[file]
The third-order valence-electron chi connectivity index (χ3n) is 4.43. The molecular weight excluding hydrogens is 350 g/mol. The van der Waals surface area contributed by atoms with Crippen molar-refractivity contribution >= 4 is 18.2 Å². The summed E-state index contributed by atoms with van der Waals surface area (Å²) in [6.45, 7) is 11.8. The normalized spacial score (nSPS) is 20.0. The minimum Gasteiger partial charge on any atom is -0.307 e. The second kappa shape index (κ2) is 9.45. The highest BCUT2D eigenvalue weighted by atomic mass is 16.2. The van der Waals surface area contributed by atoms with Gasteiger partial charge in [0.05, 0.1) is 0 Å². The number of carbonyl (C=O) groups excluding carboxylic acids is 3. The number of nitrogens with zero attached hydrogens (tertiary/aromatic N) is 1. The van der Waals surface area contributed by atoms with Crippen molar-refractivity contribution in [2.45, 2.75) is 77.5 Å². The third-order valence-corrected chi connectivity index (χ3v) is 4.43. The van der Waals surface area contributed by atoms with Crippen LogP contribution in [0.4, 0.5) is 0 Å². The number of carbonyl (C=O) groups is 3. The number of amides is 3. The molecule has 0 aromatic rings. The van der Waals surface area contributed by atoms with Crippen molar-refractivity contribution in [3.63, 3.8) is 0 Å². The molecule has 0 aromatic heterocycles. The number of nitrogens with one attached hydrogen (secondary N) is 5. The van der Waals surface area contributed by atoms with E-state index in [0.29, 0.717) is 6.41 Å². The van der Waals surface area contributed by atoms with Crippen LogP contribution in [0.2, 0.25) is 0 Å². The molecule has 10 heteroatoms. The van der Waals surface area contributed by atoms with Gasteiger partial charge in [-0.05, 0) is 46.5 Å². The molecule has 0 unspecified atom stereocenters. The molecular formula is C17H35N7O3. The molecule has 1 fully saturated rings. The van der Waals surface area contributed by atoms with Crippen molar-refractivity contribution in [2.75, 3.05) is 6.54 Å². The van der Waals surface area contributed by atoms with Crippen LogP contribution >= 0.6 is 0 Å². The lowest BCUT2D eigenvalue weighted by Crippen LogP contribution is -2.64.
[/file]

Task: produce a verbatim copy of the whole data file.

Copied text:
The third-order valence-electron chi connectivity index (χ3n) is 4.43. The molecular weight excluding hydrogens is 350 g/mol. The van der Waals surface area contributed by atoms with Crippen molar-refractivity contribution >= 4 is 18.2 Å². The summed E-state index contributed by atoms with van der Waals surface area (Å²) in [6.45, 7) is 11.8. The normalized spacial score (nSPS) is 20.0. The minimum Gasteiger partial charge on any atom is -0.307 e. The second kappa shape index (κ2) is 9.45. The highest BCUT2D eigenvalue weighted by atomic mass is 16.2. The van der Waals surface area contributed by atoms with Gasteiger partial charge in [0.05, 0.1) is 0 Å². The number of carbonyl (C=O) groups excluding carboxylic acids is 3. The number of nitrogens with zero attached hydrogens (tertiary/aromatic N) is 1. The van der Waals surface area contributed by atoms with Crippen molar-refractivity contribution in [2.45, 2.75) is 77.5 Å². The third-order valence-corrected chi connectivity index (χ3v) is 4.43. The van der Waals surface area contributed by atoms with Crippen LogP contribution in [0.4, 0.5) is 0 Å². The number of carbonyl (C=O) groups is 3. The number of amides is 3. The molecule has 0 aromatic rings. The van der Waals surface area contributed by atoms with Crippen molar-refractivity contribution in [3.63, 3.8) is 0 Å². The molecule has 0 aromatic heterocycles. The number of nitrogens with one attached hydrogen (secondary N) is 5. The van der Waals surface area contributed by atoms with E-state index in [0.29, 0.717) is 6.41 Å². The van der Waals surface area contributed by atoms with Crippen LogP contribution in [0.2, 0.25) is 0 Å². The molecule has 10 heteroatoms. The van der Waals surface area contributed by atoms with Gasteiger partial charge in [-0.05, 0) is 46.5 Å². The molecule has 0 unspecified atom stereocenters. The molecular formula is C17H35N7O3. The molecule has 1 fully saturated rings. The van der Waals surface area contributed by atoms with Crippen molar-refractivity contribution in [2.75, 3.05) is 6.54 Å². The van der Waals surface area contributed by atoms with Crippen LogP contribution >= 0.6 is 0 Å². The lowest BCUT2D eigenvalue weighted by Crippen LogP contribution is -2.64.